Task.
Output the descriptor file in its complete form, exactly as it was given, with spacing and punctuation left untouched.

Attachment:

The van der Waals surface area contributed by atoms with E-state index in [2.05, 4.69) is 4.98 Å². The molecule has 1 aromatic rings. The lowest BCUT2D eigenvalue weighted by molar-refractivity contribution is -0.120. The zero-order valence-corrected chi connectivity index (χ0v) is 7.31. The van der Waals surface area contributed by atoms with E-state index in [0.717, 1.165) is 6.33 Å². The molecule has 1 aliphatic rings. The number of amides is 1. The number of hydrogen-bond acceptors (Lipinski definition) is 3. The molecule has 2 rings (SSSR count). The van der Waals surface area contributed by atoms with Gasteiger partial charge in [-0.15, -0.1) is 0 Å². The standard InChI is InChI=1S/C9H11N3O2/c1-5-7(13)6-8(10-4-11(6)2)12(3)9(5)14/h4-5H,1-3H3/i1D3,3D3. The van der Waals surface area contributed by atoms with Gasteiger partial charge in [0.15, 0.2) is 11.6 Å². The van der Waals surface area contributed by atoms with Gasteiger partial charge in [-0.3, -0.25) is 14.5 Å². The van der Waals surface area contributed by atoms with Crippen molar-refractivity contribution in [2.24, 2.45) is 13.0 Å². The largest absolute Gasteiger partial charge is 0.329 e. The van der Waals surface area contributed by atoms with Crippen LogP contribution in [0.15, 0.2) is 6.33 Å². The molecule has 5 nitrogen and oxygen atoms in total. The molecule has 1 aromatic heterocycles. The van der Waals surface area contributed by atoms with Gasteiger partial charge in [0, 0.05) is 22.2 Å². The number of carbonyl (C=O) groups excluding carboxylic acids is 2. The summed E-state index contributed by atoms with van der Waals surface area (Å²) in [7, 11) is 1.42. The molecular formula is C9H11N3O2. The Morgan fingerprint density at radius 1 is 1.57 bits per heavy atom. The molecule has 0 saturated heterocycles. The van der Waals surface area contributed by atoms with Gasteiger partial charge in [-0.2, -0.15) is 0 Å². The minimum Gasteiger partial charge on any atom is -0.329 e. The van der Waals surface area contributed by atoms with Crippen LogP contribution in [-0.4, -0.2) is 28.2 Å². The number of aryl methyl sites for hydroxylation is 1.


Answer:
The van der Waals surface area contributed by atoms with E-state index in [2.05, 4.69) is 4.98 Å². The molecule has 1 aromatic rings. The lowest BCUT2D eigenvalue weighted by molar-refractivity contribution is -0.120. The zero-order valence-corrected chi connectivity index (χ0v) is 7.31. The van der Waals surface area contributed by atoms with E-state index in [0.717, 1.165) is 6.33 Å². The molecule has 1 aliphatic rings. The number of amides is 1. The number of hydrogen-bond acceptors (Lipinski definition) is 3. The molecule has 2 rings (SSSR count). The van der Waals surface area contributed by atoms with Gasteiger partial charge in [-0.15, -0.1) is 0 Å². The standard InChI is InChI=1S/C9H11N3O2/c1-5-7(13)6-8(10-4-11(6)2)12(3)9(5)14/h4-5H,1-3H3/i1D3,3D3. The van der Waals surface area contributed by atoms with Gasteiger partial charge in [0.15, 0.2) is 11.6 Å². The van der Waals surface area contributed by atoms with Gasteiger partial charge in [-0.3, -0.25) is 14.5 Å². The van der Waals surface area contributed by atoms with Crippen molar-refractivity contribution in [2.24, 2.45) is 13.0 Å². The largest absolute Gasteiger partial charge is 0.329 e. The van der Waals surface area contributed by atoms with Crippen LogP contribution in [0.15, 0.2) is 6.33 Å². The molecule has 5 nitrogen and oxygen atoms in total. The molecule has 1 aromatic heterocycles. The van der Waals surface area contributed by atoms with Gasteiger partial charge in [0, 0.05) is 22.2 Å². The number of carbonyl (C=O) groups excluding carboxylic acids is 2. The summed E-state index contributed by atoms with van der Waals surface area (Å²) in [7, 11) is 1.42. The molecular formula is C9H11N3O2. The Morgan fingerprint density at radius 1 is 1.57 bits per heavy atom. The molecule has 0 saturated heterocycles. The van der Waals surface area contributed by atoms with Gasteiger partial charge in [-0.2, -0.15) is 0 Å². The minimum Gasteiger partial charge on any atom is -0.329 e. The van der Waals surface area contributed by atoms with Crippen LogP contribution in [-0.4, -0.2) is 28.2 Å². The number of aryl methyl sites for hydroxylation is 1.